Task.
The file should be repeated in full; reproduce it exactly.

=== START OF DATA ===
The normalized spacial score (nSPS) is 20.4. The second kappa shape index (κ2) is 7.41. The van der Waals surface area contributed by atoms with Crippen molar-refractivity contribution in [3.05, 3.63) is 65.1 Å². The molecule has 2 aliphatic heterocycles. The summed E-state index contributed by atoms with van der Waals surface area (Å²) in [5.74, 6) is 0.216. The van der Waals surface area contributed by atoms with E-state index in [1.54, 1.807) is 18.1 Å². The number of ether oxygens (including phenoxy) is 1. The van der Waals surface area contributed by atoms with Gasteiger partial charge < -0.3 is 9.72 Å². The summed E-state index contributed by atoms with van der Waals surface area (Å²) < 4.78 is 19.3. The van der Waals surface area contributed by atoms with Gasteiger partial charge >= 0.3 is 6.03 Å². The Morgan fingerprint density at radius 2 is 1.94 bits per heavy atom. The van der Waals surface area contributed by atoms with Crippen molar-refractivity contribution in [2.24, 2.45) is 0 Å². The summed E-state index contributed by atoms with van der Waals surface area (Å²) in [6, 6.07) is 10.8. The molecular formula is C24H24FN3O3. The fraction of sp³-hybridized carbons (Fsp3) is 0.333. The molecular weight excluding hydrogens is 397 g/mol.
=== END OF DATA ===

The normalized spacial score (nSPS) is 20.4. The second kappa shape index (κ2) is 7.41. The van der Waals surface area contributed by atoms with Crippen molar-refractivity contribution in [3.05, 3.63) is 65.1 Å². The molecule has 2 aliphatic heterocycles. The summed E-state index contributed by atoms with van der Waals surface area (Å²) in [5.74, 6) is 0.216. The van der Waals surface area contributed by atoms with E-state index in [1.54, 1.807) is 18.1 Å². The number of ether oxygens (including phenoxy) is 1. The van der Waals surface area contributed by atoms with Gasteiger partial charge < -0.3 is 9.72 Å². The summed E-state index contributed by atoms with van der Waals surface area (Å²) < 4.78 is 19.3. The van der Waals surface area contributed by atoms with Gasteiger partial charge >= 0.3 is 6.03 Å². The Morgan fingerprint density at radius 2 is 1.94 bits per heavy atom. The van der Waals surface area contributed by atoms with Crippen molar-refractivity contribution in [2.24, 2.45) is 0 Å². The summed E-state index contributed by atoms with van der Waals surface area (Å²) in [6, 6.07) is 10.8. The molecular formula is C24H24FN3O3. The fraction of sp³-hybridized carbons (Fsp3) is 0.333. The molecular weight excluding hydrogens is 397 g/mol.